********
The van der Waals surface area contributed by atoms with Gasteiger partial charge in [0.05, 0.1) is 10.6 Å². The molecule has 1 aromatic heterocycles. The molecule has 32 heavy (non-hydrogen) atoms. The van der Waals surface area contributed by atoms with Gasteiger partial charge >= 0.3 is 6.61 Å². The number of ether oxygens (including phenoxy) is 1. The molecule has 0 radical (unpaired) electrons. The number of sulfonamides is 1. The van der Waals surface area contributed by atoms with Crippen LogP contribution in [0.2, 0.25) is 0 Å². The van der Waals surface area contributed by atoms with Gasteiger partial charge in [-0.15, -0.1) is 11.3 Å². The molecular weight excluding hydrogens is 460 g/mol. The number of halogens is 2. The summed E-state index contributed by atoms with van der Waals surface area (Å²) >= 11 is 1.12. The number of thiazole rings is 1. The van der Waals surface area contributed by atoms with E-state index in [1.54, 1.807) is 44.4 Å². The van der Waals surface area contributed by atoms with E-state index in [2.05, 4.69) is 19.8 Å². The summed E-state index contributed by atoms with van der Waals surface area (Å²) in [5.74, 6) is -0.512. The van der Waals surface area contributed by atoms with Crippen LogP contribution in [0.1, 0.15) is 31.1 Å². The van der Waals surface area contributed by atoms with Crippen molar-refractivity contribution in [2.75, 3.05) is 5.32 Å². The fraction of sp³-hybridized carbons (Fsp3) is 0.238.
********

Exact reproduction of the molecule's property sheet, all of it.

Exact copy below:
The van der Waals surface area contributed by atoms with Gasteiger partial charge in [0.05, 0.1) is 10.6 Å². The molecule has 1 aromatic heterocycles. The molecule has 32 heavy (non-hydrogen) atoms. The van der Waals surface area contributed by atoms with Gasteiger partial charge >= 0.3 is 6.61 Å². The number of ether oxygens (including phenoxy) is 1. The molecule has 0 radical (unpaired) electrons. The number of sulfonamides is 1. The van der Waals surface area contributed by atoms with Crippen LogP contribution in [0.2, 0.25) is 0 Å². The van der Waals surface area contributed by atoms with Gasteiger partial charge in [-0.15, -0.1) is 11.3 Å². The molecular weight excluding hydrogens is 460 g/mol. The number of halogens is 2. The summed E-state index contributed by atoms with van der Waals surface area (Å²) >= 11 is 1.12. The number of thiazole rings is 1. The van der Waals surface area contributed by atoms with E-state index in [1.54, 1.807) is 44.4 Å². The van der Waals surface area contributed by atoms with E-state index in [2.05, 4.69) is 19.8 Å². The summed E-state index contributed by atoms with van der Waals surface area (Å²) in [5.74, 6) is -0.512. The van der Waals surface area contributed by atoms with Crippen LogP contribution in [0.1, 0.15) is 31.1 Å². The van der Waals surface area contributed by atoms with Crippen molar-refractivity contribution in [2.75, 3.05) is 5.32 Å². The fraction of sp³-hybridized carbons (Fsp3) is 0.238.